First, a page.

The Boston Bruins could be parting ways with six unrestricted free agents that are all in their 30’s on July 1. The exodus of those veterans opens roster spots and roles for next season’s Bruins.
But which prospects and youngsters are ready for a bigger role in Boston?
It wasn’t long ago when some analysts were calling Alexander Khokhlachev Boston’s best prospect. Disgruntled with not being given a real shot at the NHL, he is moving on. He is now bound for the KHL after three standout seasons in the AHL.
Losing him stings, but he wasn’t the only youngster with potential in the Bruins’ system.
Khokhlachev led the Providence Bruins in two of the last three years, but last season he was surpassed for the team lead by Seth Griffith. Griffith scored 77 points in 57 games in Providence.
With point production like that it, should come as no surprise that Griffith is a player being discussed for next year’s Bruins roster.
He was selected in the fifth round in the 2012 Draft. After playing 30 games for the Bruins in 2014-15, a knee injury derailed his 2015-16 season. What Griffith lacks in size he makes up for in offensive ability and instincts. The 23-year-old should fit nicely into a bottom-six scoring role for Boston next season if he is given the chance.
As intriguing as Griffith is, the youngster that has most Bruins fans excited is David Pastrnak. Pastrnak had 15 goals in 51 games with Boston last season. Those are impressive numbers for someone who saw an average ice time of just 13:57 per game.
Last season Brett Connolly failed to impress, and wasn’t tendered a qualifying offer. Both Lee Stempniak and Loui Eriksson are likely headed to free agency, which means there is a vacuum at wing in the top six which can be filled by Pastrnak.
His possession numbers and primary point production per sixty minutes were outstanding last season, and he has earned more ice time and a bigger role in Boston’s offense next season.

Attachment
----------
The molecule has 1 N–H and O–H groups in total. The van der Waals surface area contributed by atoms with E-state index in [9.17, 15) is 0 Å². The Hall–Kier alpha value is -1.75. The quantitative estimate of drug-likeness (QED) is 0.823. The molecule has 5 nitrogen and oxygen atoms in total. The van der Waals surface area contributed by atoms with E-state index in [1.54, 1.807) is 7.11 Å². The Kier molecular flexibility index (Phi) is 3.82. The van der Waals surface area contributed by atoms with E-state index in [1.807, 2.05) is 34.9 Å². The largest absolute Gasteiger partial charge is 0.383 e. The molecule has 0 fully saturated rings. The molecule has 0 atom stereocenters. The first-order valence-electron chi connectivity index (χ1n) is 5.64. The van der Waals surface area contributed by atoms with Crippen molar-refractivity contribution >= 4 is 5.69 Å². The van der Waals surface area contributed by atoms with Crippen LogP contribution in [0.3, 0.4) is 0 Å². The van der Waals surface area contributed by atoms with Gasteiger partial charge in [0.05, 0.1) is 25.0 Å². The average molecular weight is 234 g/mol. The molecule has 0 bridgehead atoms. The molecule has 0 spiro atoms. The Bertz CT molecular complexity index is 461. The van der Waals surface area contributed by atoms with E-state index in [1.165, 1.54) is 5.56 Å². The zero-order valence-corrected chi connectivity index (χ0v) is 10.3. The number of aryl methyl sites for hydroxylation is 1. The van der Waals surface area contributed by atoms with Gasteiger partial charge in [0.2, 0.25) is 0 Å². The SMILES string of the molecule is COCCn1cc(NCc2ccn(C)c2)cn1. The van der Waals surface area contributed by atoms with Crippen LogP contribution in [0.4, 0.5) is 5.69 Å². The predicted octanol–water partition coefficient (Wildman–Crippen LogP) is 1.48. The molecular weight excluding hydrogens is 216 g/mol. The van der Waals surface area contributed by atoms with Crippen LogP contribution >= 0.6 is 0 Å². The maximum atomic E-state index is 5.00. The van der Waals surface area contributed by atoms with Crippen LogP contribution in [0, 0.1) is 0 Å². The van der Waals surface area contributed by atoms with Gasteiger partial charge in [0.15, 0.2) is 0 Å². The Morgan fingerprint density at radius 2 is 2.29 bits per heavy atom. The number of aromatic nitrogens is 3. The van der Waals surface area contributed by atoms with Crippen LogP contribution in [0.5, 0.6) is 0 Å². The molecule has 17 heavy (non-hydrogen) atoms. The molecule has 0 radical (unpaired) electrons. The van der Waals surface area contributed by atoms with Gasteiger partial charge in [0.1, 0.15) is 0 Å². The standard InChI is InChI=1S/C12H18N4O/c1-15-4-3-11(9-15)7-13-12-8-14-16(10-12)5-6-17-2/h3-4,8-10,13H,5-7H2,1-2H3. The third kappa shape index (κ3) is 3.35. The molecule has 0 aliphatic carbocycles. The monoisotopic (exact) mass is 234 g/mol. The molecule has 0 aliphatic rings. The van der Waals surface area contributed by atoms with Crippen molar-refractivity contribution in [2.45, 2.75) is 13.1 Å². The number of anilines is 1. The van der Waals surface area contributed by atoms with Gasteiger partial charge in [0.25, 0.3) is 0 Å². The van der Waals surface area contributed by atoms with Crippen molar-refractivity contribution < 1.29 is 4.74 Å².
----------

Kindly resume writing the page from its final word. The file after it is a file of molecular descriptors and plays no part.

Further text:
Another young player that stood out from last season was Frank Vatrano. The Massachusetts-born Vatrano dominated at the AHL level before being called up to Boston. Despite being undrafted, Vatrano had 36 goals in 36 games with Providence, and shared AHL Rookie of the Year honors with Colorado prospect Mikko Rantanen.
Vatrano scored 8 more goals in the 39 games he skated in Boston’s bottom six.
After seeing just an average of just 11:53 time on ice per game after his call-up, it’s difficult to say what Vatrano’s role will be. It’s a small sample size of NHL experience.
A scoring role at wing on the third line would be a good fit for the 22-year-old forward. However, he’ll have a chance to prove himself at training camp in the fall. So far, Vatrano has handled being underrated just fine in his hockey career.
On Boston’s blue line, Colin Miller is hoping to rebound after failing to impress in 2015-16 season. After making the team out of training camp, Miller was demoted to the AHL in February. He played just three games to close the season after being called up in April. Before his demotion, Miller had 3 goals and 13 assists in 39 games while leading Bruins defensemen in generating shots.
There is undoubtedly room for improvement in Miller’s game away from the puck. After joining the Bruins in the Milan Lucic trade, expectations were high for the former Kings’ prospect. Patience with Miller and his game will be key. A sheltered even-strength role and time on the second power play unit are achievable goals for the former fifth round pick.
With so many unrestricted free agents hitting the market on July 1 the Bruins have a great opportunity to commit to a youth movement. Giving young players like Pastrnak, Griffith, Vatrano, and Colin Miller bigger roles is a great first step to getting the Black and Gold back on track.